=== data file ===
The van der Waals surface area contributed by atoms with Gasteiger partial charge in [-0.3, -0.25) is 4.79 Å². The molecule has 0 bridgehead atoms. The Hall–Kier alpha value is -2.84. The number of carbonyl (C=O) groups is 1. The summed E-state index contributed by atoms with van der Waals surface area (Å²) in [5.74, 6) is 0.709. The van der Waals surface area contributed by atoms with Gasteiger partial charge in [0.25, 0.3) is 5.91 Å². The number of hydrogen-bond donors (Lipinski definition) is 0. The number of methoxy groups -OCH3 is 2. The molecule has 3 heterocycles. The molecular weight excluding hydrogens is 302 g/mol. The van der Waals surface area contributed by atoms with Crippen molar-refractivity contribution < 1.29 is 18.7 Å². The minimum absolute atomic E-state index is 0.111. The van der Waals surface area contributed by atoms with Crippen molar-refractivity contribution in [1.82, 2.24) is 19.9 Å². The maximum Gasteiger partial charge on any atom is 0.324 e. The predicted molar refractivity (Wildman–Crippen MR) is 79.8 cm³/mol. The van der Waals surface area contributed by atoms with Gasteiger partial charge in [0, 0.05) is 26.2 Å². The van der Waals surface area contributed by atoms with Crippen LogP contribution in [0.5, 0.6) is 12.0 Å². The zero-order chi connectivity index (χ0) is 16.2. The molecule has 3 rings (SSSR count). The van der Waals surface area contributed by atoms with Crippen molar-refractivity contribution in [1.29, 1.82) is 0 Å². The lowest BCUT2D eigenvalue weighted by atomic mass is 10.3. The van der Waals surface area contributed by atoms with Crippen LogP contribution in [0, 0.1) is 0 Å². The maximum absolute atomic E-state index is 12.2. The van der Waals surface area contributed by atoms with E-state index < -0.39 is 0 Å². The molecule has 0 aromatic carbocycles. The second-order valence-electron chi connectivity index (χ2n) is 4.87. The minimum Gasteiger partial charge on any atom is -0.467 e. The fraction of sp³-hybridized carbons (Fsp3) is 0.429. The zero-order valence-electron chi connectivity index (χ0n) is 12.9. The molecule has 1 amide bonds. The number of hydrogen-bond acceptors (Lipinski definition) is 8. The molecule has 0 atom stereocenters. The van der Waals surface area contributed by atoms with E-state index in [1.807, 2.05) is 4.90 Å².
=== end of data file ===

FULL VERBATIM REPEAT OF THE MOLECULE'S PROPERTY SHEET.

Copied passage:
The van der Waals surface area contributed by atoms with Gasteiger partial charge in [-0.3, -0.25) is 4.79 Å². The molecule has 0 bridgehead atoms. The Hall–Kier alpha value is -2.84. The number of carbonyl (C=O) groups is 1. The summed E-state index contributed by atoms with van der Waals surface area (Å²) in [5.74, 6) is 0.709. The van der Waals surface area contributed by atoms with Gasteiger partial charge in [0.25, 0.3) is 5.91 Å². The number of hydrogen-bond donors (Lipinski definition) is 0. The number of methoxy groups -OCH3 is 2. The molecule has 3 heterocycles. The molecular weight excluding hydrogens is 302 g/mol. The van der Waals surface area contributed by atoms with Crippen molar-refractivity contribution < 1.29 is 18.7 Å². The minimum absolute atomic E-state index is 0.111. The van der Waals surface area contributed by atoms with Crippen molar-refractivity contribution in [1.82, 2.24) is 19.9 Å². The maximum Gasteiger partial charge on any atom is 0.324 e. The predicted molar refractivity (Wildman–Crippen MR) is 79.8 cm³/mol. The van der Waals surface area contributed by atoms with Gasteiger partial charge in [0, 0.05) is 26.2 Å². The van der Waals surface area contributed by atoms with Crippen LogP contribution in [0.5, 0.6) is 12.0 Å². The zero-order chi connectivity index (χ0) is 16.2. The molecule has 3 rings (SSSR count). The van der Waals surface area contributed by atoms with Crippen molar-refractivity contribution in [1.29, 1.82) is 0 Å². The lowest BCUT2D eigenvalue weighted by atomic mass is 10.3. The van der Waals surface area contributed by atoms with Crippen LogP contribution in [0, 0.1) is 0 Å². The maximum absolute atomic E-state index is 12.2. The van der Waals surface area contributed by atoms with E-state index < -0.39 is 0 Å². The molecule has 0 aromatic carbocycles. The second-order valence-electron chi connectivity index (χ2n) is 4.87. The minimum Gasteiger partial charge on any atom is -0.467 e. The fraction of sp³-hybridized carbons (Fsp3) is 0.429. The zero-order valence-electron chi connectivity index (χ0n) is 12.9. The molecule has 1 amide bonds. The number of hydrogen-bond acceptors (Lipinski definition) is 8. The molecule has 0 atom stereocenters. The van der Waals surface area contributed by atoms with E-state index in [1.807, 2.05) is 4.90 Å².